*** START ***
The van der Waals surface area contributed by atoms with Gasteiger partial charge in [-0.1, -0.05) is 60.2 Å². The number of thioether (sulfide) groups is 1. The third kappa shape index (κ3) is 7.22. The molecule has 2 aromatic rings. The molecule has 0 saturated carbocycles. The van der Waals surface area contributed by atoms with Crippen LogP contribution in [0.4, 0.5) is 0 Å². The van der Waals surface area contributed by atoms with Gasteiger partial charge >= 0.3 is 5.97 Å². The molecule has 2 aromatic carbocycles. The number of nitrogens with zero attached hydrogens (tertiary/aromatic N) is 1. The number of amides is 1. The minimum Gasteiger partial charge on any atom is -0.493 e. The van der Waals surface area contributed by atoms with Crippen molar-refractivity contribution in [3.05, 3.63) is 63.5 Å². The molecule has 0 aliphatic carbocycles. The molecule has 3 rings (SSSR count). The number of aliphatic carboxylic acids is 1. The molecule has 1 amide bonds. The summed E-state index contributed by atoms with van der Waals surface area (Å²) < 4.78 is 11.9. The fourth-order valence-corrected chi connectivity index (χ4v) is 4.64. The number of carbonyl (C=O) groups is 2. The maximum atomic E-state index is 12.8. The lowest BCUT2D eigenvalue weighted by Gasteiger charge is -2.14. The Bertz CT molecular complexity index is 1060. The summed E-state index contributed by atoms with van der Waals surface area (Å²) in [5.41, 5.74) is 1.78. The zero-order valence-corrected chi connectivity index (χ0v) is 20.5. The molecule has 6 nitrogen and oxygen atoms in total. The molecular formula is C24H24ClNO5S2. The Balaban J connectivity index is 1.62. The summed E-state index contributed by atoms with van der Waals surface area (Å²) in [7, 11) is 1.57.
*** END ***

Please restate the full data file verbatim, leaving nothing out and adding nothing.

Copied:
The van der Waals surface area contributed by atoms with Gasteiger partial charge in [-0.1, -0.05) is 60.2 Å². The number of thioether (sulfide) groups is 1. The third kappa shape index (κ3) is 7.22. The molecule has 2 aromatic rings. The molecule has 0 saturated carbocycles. The van der Waals surface area contributed by atoms with Crippen LogP contribution in [0.4, 0.5) is 0 Å². The van der Waals surface area contributed by atoms with Gasteiger partial charge >= 0.3 is 5.97 Å². The molecule has 2 aromatic carbocycles. The number of nitrogens with zero attached hydrogens (tertiary/aromatic N) is 1. The number of amides is 1. The minimum Gasteiger partial charge on any atom is -0.493 e. The van der Waals surface area contributed by atoms with Crippen molar-refractivity contribution in [3.05, 3.63) is 63.5 Å². The molecule has 0 aliphatic carbocycles. The molecule has 3 rings (SSSR count). The number of aliphatic carboxylic acids is 1. The molecule has 1 amide bonds. The summed E-state index contributed by atoms with van der Waals surface area (Å²) < 4.78 is 11.9. The fourth-order valence-corrected chi connectivity index (χ4v) is 4.64. The number of carbonyl (C=O) groups is 2. The maximum atomic E-state index is 12.8. The lowest BCUT2D eigenvalue weighted by Gasteiger charge is -2.14. The Bertz CT molecular complexity index is 1060. The summed E-state index contributed by atoms with van der Waals surface area (Å²) in [5.41, 5.74) is 1.78. The zero-order valence-corrected chi connectivity index (χ0v) is 20.5. The molecule has 6 nitrogen and oxygen atoms in total. The molecular formula is C24H24ClNO5S2. The Balaban J connectivity index is 1.62. The summed E-state index contributed by atoms with van der Waals surface area (Å²) in [7, 11) is 1.57.